Waldensian Valleys

Today we went to the Waldensian Valleys. Last week, we went through San Germano Chisone just as it was getting dark. We happened to stop just in front of the Chiesa Valdese (Waldensian Church), where someone was filling water bottles at the town fountain. So we filled ours too. But today we went back to see the valleys a little better. We drove up and up and up, higher than Melle, into Angrogna. There, we parked the car and walked down a path to a place where the mountain’s bones are exposed and broken in pieces. This was the Cave Church. A little path led off the main path, and we walked down to a tall jumble of rocks, hiding the small opening. It’s difficult to imagine climbing in there, let alone bravely singing hymns while hiding as fugitives from the prevailing authorities. Grandpa Bringhurst would have said, “let’s sing!” And we did. We sang “For the Strength of the Hills,” also named “The Hymn of the Vaudois Mountaineers in Times of Trouble.” It was a humble and awe-inspiring experience to stand on what for them was, and for us is because of them, holy ground.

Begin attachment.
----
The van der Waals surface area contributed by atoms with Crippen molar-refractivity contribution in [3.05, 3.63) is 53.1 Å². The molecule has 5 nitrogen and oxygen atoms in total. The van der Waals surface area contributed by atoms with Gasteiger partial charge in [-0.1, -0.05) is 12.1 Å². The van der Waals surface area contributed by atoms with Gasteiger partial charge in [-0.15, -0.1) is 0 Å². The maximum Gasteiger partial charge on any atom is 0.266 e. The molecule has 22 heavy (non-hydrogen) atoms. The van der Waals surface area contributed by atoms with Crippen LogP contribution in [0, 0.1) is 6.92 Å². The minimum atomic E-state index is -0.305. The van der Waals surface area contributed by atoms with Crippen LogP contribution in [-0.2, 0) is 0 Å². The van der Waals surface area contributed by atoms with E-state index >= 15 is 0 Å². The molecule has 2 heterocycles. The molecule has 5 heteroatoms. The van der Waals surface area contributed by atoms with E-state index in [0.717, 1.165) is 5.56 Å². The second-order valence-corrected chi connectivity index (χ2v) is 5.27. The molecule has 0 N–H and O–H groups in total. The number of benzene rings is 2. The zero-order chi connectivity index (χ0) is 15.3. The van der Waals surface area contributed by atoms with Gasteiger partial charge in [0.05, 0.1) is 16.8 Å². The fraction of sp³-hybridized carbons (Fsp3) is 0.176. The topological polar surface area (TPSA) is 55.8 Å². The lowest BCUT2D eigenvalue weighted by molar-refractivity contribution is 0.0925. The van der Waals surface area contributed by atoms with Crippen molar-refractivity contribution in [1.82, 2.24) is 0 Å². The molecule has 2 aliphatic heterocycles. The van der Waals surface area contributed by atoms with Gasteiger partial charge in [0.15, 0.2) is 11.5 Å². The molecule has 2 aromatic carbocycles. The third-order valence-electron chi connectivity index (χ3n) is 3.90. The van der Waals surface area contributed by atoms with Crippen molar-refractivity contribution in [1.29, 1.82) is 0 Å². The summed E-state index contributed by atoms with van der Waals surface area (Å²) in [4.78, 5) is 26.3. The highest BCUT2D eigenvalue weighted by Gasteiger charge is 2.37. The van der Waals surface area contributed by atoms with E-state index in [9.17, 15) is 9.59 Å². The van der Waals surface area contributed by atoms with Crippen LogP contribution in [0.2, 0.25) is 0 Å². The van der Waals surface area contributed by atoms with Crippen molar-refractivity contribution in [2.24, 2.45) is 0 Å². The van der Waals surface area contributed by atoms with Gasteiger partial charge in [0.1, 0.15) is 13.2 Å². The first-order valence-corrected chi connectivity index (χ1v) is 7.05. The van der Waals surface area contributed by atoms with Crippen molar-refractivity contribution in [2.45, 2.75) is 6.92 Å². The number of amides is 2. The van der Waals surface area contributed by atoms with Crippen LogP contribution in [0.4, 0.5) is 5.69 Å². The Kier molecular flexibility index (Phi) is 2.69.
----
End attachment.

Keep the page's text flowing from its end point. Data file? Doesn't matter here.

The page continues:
Off in the distance from Torre Pellice, you can see Casteluzzo, the outcropping of rock that looks like a “little castle.” Having seen so many real castles perched on hills here in Piedmont, we can see that its name is no more fanciful here than Chimney Rock is in Utah. As we drive through the countryside, we picture how here, or there, we will remodel our own little house in Italy, our own Casteluzzo. At Torre Pellice also is the main Waldensian Museum, chronicling their long historic struggle to maintain their faith in the face of every adversity.